Deciding to divorce can be a hugely emotional process for some people, and while the emotional impact should never be ignored, it is also important to be adequately prepared for all other aspects of ending a marriage. Before filing -- or after, if not done beforehand -- Colorado divorcees are well advised to begin collecting all relevant financial information. The financial implications of ending a marriage can be devastating for those who are ill-prepared for the divorce process.
Divorce can be a difficult process for children to cope with, and understandably so. Joint child custody has grown wildly in popularity as many children in Colorado truly benefit from equal and open access to both parents. However, recognizing both parents as active caregivers is not the only evolution that family law has encountered recently.
One of the richest men in the country finally reached a settlement after divorce proceedings that lasted over a year. Most people in Colorado heard about Citadel's founder and owner Ken Griffin's divorce when it made national news because he and his ex-wife butted heads over the validity of the couple's prenuptial agreement. Griffin, who is said to be worth nearly $7 billion, avoided heading to trial in what might have been an attempt to keep his and his ex-wife's affairs out of the public eye.
It might be true that wealthy couples both achieved and maintained their wealth through careful and constant attention, but that does not necessarily mean that the exact value of any given asset is never in question. When couples in Colorado who share a high net worth decide to end their marriage and file for divorce, it is likely that complex property division will be part of the process. When determining who should receive what, accurate asset valuation can be of utmost importance.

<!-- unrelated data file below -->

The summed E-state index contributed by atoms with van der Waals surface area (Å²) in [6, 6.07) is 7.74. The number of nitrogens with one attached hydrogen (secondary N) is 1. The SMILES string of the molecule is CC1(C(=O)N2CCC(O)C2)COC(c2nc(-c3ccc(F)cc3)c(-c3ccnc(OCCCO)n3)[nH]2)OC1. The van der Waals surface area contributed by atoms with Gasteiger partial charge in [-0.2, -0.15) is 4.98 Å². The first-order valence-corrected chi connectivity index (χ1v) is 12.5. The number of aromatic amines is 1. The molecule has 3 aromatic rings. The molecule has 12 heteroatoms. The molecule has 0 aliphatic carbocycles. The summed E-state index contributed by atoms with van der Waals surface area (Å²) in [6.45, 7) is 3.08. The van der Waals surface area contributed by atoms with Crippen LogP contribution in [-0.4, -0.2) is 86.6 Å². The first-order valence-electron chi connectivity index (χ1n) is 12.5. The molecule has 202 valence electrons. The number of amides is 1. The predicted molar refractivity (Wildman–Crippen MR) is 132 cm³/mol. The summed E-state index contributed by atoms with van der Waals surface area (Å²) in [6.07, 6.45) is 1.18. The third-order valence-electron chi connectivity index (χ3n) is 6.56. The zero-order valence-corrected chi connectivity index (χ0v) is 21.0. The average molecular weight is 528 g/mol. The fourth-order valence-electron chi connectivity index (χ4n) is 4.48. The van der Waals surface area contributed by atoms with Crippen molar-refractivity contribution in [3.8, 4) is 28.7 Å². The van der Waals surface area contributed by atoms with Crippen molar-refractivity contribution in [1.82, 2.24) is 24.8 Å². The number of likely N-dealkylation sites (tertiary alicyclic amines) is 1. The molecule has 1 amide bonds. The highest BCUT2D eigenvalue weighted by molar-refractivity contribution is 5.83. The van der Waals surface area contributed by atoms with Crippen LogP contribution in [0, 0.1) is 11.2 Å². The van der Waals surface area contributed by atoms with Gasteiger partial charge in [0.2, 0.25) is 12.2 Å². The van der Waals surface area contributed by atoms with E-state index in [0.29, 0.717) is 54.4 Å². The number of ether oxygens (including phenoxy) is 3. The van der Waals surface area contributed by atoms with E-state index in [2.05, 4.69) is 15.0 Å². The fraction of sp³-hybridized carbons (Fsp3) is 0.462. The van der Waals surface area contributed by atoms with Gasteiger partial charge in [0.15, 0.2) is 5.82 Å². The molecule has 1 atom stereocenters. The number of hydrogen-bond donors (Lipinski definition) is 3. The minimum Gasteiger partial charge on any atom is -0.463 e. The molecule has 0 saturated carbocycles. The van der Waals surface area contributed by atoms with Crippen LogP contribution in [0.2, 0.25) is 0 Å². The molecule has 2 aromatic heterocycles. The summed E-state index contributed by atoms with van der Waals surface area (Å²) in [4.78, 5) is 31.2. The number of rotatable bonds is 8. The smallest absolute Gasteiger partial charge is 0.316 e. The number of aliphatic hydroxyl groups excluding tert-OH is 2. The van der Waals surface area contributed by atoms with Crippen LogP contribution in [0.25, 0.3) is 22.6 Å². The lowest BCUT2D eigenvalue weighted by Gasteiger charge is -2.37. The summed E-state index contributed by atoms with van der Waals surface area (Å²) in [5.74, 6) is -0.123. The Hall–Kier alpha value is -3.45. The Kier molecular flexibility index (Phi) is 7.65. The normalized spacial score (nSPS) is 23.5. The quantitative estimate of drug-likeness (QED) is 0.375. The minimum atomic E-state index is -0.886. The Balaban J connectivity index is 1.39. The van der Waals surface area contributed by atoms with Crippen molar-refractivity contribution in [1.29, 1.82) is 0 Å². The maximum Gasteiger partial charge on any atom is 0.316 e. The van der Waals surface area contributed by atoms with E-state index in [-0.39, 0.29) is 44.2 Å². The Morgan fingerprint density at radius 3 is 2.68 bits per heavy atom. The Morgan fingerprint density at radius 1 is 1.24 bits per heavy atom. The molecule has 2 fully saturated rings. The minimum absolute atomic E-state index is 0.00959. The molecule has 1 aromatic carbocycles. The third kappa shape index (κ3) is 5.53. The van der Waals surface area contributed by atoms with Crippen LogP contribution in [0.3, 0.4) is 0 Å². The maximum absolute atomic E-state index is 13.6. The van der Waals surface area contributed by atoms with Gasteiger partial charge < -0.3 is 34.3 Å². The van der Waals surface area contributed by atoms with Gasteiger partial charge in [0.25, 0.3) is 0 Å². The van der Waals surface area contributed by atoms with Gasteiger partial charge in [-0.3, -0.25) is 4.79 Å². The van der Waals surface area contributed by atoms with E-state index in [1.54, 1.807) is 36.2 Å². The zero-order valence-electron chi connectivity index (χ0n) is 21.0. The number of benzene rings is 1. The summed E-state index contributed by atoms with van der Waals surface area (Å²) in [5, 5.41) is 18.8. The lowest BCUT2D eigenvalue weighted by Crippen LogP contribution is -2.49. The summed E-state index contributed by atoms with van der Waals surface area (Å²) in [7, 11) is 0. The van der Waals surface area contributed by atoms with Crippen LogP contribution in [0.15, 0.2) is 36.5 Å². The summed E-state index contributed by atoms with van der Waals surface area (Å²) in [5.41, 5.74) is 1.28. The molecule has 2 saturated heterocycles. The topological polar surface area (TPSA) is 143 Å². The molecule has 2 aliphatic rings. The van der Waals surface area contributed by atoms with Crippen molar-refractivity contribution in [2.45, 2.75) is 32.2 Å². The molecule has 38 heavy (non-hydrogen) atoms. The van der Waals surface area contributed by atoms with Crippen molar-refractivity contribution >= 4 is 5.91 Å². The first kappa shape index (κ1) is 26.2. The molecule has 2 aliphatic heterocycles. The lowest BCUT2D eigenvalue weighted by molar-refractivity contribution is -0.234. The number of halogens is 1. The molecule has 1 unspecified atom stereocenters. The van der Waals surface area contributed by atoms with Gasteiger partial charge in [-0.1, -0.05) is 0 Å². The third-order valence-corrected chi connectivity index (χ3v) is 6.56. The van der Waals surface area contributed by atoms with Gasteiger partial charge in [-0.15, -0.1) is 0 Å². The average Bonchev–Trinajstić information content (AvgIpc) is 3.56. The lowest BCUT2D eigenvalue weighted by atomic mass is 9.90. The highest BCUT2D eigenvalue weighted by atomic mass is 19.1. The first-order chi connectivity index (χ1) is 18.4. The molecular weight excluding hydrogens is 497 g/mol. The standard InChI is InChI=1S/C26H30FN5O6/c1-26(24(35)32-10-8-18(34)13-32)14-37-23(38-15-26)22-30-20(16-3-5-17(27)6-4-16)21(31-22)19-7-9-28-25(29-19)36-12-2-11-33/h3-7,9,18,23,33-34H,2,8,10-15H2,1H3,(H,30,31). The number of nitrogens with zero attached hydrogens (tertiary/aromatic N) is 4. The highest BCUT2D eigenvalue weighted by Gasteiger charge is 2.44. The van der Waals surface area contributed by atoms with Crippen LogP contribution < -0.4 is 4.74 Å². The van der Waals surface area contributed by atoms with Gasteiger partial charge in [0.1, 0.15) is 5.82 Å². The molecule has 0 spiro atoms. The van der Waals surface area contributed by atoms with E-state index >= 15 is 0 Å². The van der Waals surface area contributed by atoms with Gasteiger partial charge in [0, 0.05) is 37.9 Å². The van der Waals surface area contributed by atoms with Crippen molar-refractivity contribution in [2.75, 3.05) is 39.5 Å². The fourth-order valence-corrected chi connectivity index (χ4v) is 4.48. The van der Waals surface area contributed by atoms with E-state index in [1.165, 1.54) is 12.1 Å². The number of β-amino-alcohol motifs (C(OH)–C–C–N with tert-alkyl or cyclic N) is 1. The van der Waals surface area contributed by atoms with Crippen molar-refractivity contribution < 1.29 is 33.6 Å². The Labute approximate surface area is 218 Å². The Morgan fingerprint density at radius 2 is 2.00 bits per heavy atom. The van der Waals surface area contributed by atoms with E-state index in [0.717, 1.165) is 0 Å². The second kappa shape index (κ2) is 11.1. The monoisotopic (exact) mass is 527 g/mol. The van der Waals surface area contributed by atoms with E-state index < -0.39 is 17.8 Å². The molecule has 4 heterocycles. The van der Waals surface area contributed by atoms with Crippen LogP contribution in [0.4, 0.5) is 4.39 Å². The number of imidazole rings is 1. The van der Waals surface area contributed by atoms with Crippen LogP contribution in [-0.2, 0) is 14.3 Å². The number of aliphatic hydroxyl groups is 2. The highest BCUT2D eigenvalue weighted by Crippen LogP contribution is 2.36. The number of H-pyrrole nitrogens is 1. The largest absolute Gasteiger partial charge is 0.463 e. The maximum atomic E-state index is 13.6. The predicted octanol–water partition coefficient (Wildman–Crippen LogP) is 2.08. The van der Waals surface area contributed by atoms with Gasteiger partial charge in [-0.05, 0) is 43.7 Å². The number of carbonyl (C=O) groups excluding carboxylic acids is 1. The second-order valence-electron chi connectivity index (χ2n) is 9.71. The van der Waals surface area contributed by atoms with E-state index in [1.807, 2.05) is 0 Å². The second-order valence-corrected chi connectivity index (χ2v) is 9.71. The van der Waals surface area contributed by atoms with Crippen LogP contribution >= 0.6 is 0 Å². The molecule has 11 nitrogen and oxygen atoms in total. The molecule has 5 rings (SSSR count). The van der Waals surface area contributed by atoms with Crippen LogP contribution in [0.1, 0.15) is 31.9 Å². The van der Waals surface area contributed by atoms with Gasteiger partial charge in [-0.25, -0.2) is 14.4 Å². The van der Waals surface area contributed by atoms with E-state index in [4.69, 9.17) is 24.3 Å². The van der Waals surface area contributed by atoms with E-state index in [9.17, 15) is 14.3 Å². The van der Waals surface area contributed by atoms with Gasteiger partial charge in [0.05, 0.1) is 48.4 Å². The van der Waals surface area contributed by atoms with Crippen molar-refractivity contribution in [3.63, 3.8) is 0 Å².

Before the Supreme Court ruling that made same-sex marriage legal in all states, many same-sex couples faced enormous difficulties when trying to legally establish lives together. Although prior to this ruling gay marriage was already legal in Colorado, couples who moved out of state then had to face the reality that their spouses were still not eligible for a wide array of benefits that other married couples enjoyed, including the right to divorce. Even now, same-sex couples continue to face added worries when they decide to end their marriages.